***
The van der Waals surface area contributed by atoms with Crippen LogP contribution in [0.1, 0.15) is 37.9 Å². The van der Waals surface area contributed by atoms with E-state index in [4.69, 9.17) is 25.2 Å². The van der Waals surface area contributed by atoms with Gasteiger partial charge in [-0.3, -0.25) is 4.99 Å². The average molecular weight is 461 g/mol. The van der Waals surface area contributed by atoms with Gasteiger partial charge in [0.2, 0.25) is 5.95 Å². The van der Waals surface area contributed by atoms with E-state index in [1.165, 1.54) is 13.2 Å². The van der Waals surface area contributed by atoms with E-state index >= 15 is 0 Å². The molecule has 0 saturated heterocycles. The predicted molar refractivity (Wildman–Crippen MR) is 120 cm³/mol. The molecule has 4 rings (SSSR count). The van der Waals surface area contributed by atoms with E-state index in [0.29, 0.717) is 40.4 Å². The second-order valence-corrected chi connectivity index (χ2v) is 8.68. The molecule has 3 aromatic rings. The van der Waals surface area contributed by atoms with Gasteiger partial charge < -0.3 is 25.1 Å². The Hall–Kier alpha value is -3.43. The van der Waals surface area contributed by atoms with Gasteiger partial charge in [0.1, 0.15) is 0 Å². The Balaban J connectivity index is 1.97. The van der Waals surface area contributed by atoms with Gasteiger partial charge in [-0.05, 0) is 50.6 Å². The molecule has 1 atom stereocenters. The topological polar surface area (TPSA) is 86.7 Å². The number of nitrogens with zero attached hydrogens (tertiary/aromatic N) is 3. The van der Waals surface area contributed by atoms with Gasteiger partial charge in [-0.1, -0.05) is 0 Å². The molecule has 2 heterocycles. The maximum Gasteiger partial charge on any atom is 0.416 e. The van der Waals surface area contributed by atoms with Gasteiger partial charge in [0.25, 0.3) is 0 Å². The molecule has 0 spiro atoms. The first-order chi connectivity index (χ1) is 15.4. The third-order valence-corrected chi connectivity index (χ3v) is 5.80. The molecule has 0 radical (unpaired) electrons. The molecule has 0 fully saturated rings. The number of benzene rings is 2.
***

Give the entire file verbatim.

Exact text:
The van der Waals surface area contributed by atoms with Crippen LogP contribution in [0.1, 0.15) is 37.9 Å². The van der Waals surface area contributed by atoms with E-state index in [4.69, 9.17) is 25.2 Å². The van der Waals surface area contributed by atoms with Gasteiger partial charge in [-0.3, -0.25) is 4.99 Å². The average molecular weight is 461 g/mol. The van der Waals surface area contributed by atoms with Gasteiger partial charge in [0.2, 0.25) is 5.95 Å². The van der Waals surface area contributed by atoms with E-state index in [1.165, 1.54) is 13.2 Å². The van der Waals surface area contributed by atoms with E-state index >= 15 is 0 Å². The molecule has 0 saturated heterocycles. The predicted molar refractivity (Wildman–Crippen MR) is 120 cm³/mol. The molecule has 4 rings (SSSR count). The van der Waals surface area contributed by atoms with E-state index in [0.29, 0.717) is 40.4 Å². The second-order valence-corrected chi connectivity index (χ2v) is 8.68. The molecule has 3 aromatic rings. The van der Waals surface area contributed by atoms with Gasteiger partial charge < -0.3 is 25.1 Å². The Hall–Kier alpha value is -3.43. The van der Waals surface area contributed by atoms with Gasteiger partial charge in [0.1, 0.15) is 0 Å². The Balaban J connectivity index is 1.97. The van der Waals surface area contributed by atoms with Gasteiger partial charge in [-0.05, 0) is 50.6 Å². The molecule has 1 atom stereocenters. The topological polar surface area (TPSA) is 86.7 Å². The number of nitrogens with zero attached hydrogens (tertiary/aromatic N) is 3. The van der Waals surface area contributed by atoms with Gasteiger partial charge in [-0.1, -0.05) is 0 Å². The molecule has 2 heterocycles. The maximum Gasteiger partial charge on any atom is 0.416 e. The van der Waals surface area contributed by atoms with Gasteiger partial charge in [0.25, 0.3) is 0 Å². The molecule has 0 spiro atoms. The first-order chi connectivity index (χ1) is 15.4. The third-order valence-corrected chi connectivity index (χ3v) is 5.80. The molecule has 0 radical (unpaired) electrons. The molecule has 0 fully saturated rings. The number of benzene rings is 2.